Arthritis causes inflammation and pain in a person’s joints. When it affects a person’s hips, it can make walking and moving around difficult. Treatment may depend on the type of arthritis a person has.
With hip arthritis, the cartilage around the joint disintegrates, and the bones rub together. Cartilage is the connective tissue that covers the ends of bones and cushions the joints. It allows bones to glide over each other smoothly.
People with hip arthritis may have painful, stiff, and swollen joints. The pain may be on the inside or outside of the hip and may spread into the person’s groin, upper thigh, and buttock.
According to the
This article looks at the different types of hip arthritis and explains the treatments available. It also looks at lifestyle changes that may make living with arthritis easier.
Hip arthritis damages the cartilage surrounding the bones, and this restricts a person’s range of movement.
The American Academy of Orthopedic Surgeons (AAOS) explains that the joint becomes stiff and painful. Other symptoms include:
- pain in the groin, buttock, and outer thigh
- pain spreading down the inside of the leg
- difficulty bending
- difficulty walking up and down stairs
- occasional pain on the inside of the knee
- difficulty climbing in or out of a car
- difficulty rising from a chair
- pain at night that makes sleeping difficult or interrupted
- a grinding or popping noise when moving, which doctors call crepitus
If hip arthritis limits a person’s movement, the muscles surrounding the joint can weaken and lose their ability to support the body’s weight.
Known as wear-and-tear arthritis, OA usually develops slowly and worsens over time. Many people find the pain and stiffness more noticeable in the mornings or after sitting for a while.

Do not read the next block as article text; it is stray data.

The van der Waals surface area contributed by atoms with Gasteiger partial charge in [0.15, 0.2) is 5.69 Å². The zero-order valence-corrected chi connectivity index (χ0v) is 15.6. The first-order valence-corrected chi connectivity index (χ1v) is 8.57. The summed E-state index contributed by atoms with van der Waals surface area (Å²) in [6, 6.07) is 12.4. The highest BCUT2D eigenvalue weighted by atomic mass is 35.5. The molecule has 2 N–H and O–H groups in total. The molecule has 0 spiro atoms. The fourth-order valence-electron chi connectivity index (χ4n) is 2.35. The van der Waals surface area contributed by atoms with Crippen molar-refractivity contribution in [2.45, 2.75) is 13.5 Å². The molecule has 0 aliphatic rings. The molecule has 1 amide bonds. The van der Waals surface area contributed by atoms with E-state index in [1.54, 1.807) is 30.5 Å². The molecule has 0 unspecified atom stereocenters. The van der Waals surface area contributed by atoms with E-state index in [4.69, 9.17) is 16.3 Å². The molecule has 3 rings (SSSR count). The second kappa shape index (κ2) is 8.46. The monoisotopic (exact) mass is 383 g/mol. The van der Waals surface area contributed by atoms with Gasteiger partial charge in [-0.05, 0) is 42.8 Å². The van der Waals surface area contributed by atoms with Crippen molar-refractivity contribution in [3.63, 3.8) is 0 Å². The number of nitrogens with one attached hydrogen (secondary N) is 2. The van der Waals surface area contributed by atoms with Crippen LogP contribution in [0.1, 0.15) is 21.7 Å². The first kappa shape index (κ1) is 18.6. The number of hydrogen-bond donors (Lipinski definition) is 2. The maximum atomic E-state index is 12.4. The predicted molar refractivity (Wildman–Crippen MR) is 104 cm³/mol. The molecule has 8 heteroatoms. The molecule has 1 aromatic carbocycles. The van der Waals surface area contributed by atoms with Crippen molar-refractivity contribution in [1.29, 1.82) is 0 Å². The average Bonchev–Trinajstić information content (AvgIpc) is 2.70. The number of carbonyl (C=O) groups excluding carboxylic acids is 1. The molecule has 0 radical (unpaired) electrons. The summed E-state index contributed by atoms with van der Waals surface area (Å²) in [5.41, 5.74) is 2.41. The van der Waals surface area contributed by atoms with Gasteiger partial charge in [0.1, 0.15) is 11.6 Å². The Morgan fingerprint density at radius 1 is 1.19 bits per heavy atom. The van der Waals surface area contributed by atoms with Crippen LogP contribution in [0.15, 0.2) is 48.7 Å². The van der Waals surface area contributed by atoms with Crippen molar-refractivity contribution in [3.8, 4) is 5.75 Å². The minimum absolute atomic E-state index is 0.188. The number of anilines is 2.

Some people with OA in the hip feel a sharp pain when bones rub against each other, while others experience a dull ache. OA of the hip usually affects just one side.
According to the Arthritis Foundation (AF), rheumatoid arthritis (RA) is an autoimmune disease where a person’s immune system mistakenly attacks healthy cells.
People with RA usually experience symptoms in both of their hips. They may also have a low fever and feel fatigued.
RA can affect other parts of a person’s body as well, including the eyes, heart, and lungs.
Ankylosing spondylitis (AS) is a type of arthritis that starts in the spine but can spread to other parts of the body, including the hips.
Many people find that the pain is worse at night or during other periods of inactivity. Exercise and movement usually help the pain.
Psoriatic arthritis (PsA) is a type of arthritis that affects people with psoriasis. People with PsA of the hip may experience symptoms in one or both of their hips.
Systemic lupus erythematosus
Systemic lupus erythematosus (SLE) is another autoimmune condition that can affect a person’s joints, skin, and other organs.
According to the Lupus Foundation of America, most people with lupus will experience arthritis in one or more of their joints, but lupus itself is not a form of arthritis. They also say that people with lupus who have arthritis are less likely to experience permanent joint damage than those with other types of arthritis.
Doctors diagnose hip arthritis by talking with the person about their medical history and symptoms and conducting a physical exam. They will check if the person is experiencing pain around the hip and ask about any crepitus.
Doctors may also recommend imaging tests, such as X-rays and, occasionally, MRI scans or CT scans to check for damage to the bones and soft tissue, according to the AAOS.
Doctors may recommend seeing a rheumatologist if they suspect hip arthritis is due to an autoimmune condition. They may also take blood to test for markers of inflammatory arthritis.